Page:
Leon: What Her Girlhood Looks Like

As a girl growing up in Kapeni, in southern Malawi, 12-year-old Leon is used to challenges – but the last couple of years have redefined what difficult can really mean for her family.

First, there was the drought. Droughts aren’t uncommon in Kapeni, but for Leon’s family of seven, who survive from the money her mother Alefa earns by buying vegetables from a wholesaler and selling them in the market, rainfall is a key factor in the rise and fall of their income.

“Water is the biggest challenge here … sometimes we run out of water in the dry season, and then we have to walk kilometres to the river, or to another village to use the borehole there.” Leon explains.

“There wasn’t enough rain, so there is not enough food. Sometimes I have to go to school without eating because we don’t have enough food.”

Then came the train of cyclones that hit Malawi in January, March and April 2022, causing devastating flooding that wiped out thousands of hectares of crops. Water problems – this time, far too much of it – again threw the family into turmoil, making it hard for Alefa to find vegetables to resell, much less for the family to eat.

At the same time, global economic pressures triggered by the conflict in Ukraine combined with the local disasters with devastating effect on Malawi’s agriculture industry – national production of maize, a staple food and export crop, dropped by almost 20% for the year as the drought, cyclones and rising prices of fertiliser took a heavy toll. The confluence of events forced the prices of the tomatoes that Alefa buys up, reducing her sales as well as her profits and slashing the family’s income.

A year later, in March 2023, Malawi was hit with a cyclone again – Cyclone Freddy, one of the longest-lasting tropical cyclones on record, which smacked back and forth between the southern African coastline and Madagascar for more than a month and caused more than 1,000 deaths and the displacement of more than two million people. Homes, roads and other essential infrastructure were lost as floods and mudslides swept over the country, and thousands more lives were threatened by the deadliest cholera outbreak in Malawi’s recorded history.

“I’m a single mum and life is hard; we don’t have enough money,” says Alefa. “I sell tomatoes or okra that I buy. But right now, I can’t sell as much as I need too, and so I don’t make enough money.”

For girls like Leon, the wave of disasters threatens not just her present, but also her future.

“It is affecting lots of kids at my school. Lots of children don’t come to school because they are hungry, so they just stay at home instead,” Leon says.

While disasters affect everyone, they don’t affect everyone the same way. Women and girls face greater risks to their lives, security and livelihoods when natural disasters strike. In disasters like droughts, girls are more likely to miss school because they are expected to collect water, and the longer distances they need to walk to do that increases their risk of sexual assault. Women and girls are also usually expected to be caregivers for others in their family, and so are more likely to sacrifice food and other things that are scarce in disasters. They are also more vulnerable to loss of livelihoods, domestic violence, child marriage, sexual assault and female genital mutilation, all of which can increase in times of disaster. Each one of these threats has tragic consequences that can shape a girl’s possibilities for life.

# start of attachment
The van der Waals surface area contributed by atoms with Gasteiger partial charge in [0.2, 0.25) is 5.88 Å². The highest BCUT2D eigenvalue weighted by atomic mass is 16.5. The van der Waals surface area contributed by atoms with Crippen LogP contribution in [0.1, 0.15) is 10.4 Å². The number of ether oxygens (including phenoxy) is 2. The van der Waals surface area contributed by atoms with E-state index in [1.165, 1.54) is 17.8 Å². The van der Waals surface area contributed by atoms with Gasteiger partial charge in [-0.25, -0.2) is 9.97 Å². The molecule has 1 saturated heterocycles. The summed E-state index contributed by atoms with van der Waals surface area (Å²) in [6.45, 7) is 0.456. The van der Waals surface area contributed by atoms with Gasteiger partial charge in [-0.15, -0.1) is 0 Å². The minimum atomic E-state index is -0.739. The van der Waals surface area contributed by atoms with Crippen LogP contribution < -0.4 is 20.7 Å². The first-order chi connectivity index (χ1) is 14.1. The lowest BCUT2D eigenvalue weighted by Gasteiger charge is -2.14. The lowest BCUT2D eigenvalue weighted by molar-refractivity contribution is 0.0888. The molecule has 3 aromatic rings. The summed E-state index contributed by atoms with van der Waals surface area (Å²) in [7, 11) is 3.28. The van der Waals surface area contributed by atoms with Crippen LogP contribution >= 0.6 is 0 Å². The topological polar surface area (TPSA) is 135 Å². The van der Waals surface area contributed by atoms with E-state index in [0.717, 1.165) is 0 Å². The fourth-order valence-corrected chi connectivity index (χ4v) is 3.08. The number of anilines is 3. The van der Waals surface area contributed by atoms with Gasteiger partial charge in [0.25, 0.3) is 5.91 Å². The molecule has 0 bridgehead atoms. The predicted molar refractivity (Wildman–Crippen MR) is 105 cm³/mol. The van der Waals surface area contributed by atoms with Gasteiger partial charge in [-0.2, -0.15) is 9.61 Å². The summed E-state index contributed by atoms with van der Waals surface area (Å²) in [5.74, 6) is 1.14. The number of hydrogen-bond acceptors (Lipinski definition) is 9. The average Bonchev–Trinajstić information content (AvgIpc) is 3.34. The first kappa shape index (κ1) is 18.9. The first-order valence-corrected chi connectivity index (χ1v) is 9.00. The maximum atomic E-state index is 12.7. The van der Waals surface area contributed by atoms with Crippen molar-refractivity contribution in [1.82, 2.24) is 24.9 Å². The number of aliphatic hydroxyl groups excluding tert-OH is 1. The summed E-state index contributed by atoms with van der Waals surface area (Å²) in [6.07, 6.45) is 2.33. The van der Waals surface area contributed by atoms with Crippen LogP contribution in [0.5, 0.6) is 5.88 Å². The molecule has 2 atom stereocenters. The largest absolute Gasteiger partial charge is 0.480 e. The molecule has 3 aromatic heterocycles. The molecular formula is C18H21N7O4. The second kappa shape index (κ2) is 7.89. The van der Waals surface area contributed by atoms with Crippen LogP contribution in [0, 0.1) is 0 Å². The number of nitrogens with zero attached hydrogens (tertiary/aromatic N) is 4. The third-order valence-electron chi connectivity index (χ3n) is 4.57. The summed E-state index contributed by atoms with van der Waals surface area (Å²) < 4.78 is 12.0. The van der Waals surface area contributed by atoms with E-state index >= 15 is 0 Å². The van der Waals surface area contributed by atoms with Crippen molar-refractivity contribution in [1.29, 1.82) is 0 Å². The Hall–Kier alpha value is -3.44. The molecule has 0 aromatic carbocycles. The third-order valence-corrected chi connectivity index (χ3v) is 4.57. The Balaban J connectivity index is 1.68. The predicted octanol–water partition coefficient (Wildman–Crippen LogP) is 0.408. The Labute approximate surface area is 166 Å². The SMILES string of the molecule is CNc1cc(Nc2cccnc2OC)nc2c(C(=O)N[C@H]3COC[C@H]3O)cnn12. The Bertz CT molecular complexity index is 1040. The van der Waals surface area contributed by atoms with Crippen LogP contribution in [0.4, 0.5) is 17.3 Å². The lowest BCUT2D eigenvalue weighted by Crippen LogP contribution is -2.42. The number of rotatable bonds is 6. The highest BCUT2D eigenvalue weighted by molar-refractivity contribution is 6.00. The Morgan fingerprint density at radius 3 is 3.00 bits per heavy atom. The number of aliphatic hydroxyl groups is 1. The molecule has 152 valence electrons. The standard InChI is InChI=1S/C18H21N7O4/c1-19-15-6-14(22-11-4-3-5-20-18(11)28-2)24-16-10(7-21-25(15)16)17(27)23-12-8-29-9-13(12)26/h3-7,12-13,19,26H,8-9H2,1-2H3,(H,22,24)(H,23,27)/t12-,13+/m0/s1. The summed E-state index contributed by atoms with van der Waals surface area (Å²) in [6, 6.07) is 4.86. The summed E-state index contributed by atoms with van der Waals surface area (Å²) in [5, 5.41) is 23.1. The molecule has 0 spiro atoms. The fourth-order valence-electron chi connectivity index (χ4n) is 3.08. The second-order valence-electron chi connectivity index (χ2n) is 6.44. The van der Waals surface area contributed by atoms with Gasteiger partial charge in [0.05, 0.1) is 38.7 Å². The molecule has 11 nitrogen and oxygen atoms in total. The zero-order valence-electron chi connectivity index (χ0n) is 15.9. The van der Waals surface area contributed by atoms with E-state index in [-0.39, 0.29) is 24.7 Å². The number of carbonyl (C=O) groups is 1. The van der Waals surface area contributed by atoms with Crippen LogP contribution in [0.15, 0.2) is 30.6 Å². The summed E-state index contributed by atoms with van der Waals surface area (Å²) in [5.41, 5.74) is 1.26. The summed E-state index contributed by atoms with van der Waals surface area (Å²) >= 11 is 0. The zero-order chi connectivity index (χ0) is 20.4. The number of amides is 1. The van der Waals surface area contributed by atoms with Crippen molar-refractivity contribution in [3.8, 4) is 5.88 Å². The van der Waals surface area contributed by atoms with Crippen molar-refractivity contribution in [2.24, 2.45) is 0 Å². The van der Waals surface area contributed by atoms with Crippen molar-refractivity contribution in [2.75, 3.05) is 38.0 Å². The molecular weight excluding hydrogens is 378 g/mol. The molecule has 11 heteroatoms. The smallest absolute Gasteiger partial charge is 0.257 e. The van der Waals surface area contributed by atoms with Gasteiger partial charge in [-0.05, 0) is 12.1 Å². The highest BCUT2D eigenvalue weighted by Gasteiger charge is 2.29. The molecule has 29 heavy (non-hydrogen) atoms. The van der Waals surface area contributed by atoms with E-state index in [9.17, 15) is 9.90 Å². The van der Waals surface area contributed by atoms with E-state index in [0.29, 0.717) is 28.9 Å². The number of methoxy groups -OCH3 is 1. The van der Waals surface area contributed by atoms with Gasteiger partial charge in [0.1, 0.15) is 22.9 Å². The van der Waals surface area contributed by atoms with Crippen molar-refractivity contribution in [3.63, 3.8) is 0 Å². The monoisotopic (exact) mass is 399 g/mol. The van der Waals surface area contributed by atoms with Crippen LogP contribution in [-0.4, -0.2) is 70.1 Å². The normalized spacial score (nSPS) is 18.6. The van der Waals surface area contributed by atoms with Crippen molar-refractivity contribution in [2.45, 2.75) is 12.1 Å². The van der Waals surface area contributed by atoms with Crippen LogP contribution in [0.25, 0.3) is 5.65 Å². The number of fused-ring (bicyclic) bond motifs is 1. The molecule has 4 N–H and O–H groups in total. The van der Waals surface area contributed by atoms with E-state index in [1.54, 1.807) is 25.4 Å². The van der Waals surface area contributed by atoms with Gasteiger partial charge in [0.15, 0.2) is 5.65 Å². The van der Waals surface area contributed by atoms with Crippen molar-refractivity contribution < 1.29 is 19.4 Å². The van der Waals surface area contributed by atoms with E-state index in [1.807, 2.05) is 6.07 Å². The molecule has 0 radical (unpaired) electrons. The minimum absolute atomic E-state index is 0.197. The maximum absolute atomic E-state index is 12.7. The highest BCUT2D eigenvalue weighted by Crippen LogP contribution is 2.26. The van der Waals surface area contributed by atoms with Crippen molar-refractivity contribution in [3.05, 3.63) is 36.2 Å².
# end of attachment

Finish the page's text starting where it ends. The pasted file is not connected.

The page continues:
“Child safety is a problem here. Some children have to walk long distances to get to school, and then it is very dangerous for them. Sometimes they are attacked on the road,” explains Leon.

But Leon and her family don’t face their challenges alone. Leon is sponsored and it is a lifeline for their family, and the whole community, in difficult times like this.

To help diversify their income and build financial resilience, child sponsors have provided Leon’s family with four goats to breed and sell. Other families received goats too, and each household agreed that the first goat born would be gifted to another family, helping the whole community to become more financially secure.

Sponsorship has also provided agricultural training and seeds to help boost food harvests and nutrition training to help families improve their diets and health.

“World Vision has talked to us about lots of important issues through community meetings, there were many things we did not know,” says Alefa.

Leon and the other kids are learning important skills too.

“Before I didn’t know how to protect myself, but now I have learned about child protection and my rights,” she says.

“I join in a youth group where we talk about these things, and also meetings where World Vision volunteers and staff come and talk to us at school to teach us things, like why we should avoid child marriage.

“We are learning how to look out for each other, and report it when something bad happens to children.”

Despite all the troubles that the last few years have brought, Leon and Alefa can see things changing for the better in Kapeni, bit by bit, day by day. It’s a trajectory that Leon wants to see continue, and she is determined to do her part.

“I want to be a journalist when I grow up, so I have to work hard in class,” she says. “I want to tell the stories of what is happening in my community and other places, because I want to see things change.”

Girls like Leon are first to suffer when disaster strikes. You can fight for their rights. Sponsor a Girl Today.

1,000 girls urgently need support by October 11th, International Day of the Girl.


Written By: 
Elissa Webster, World Vision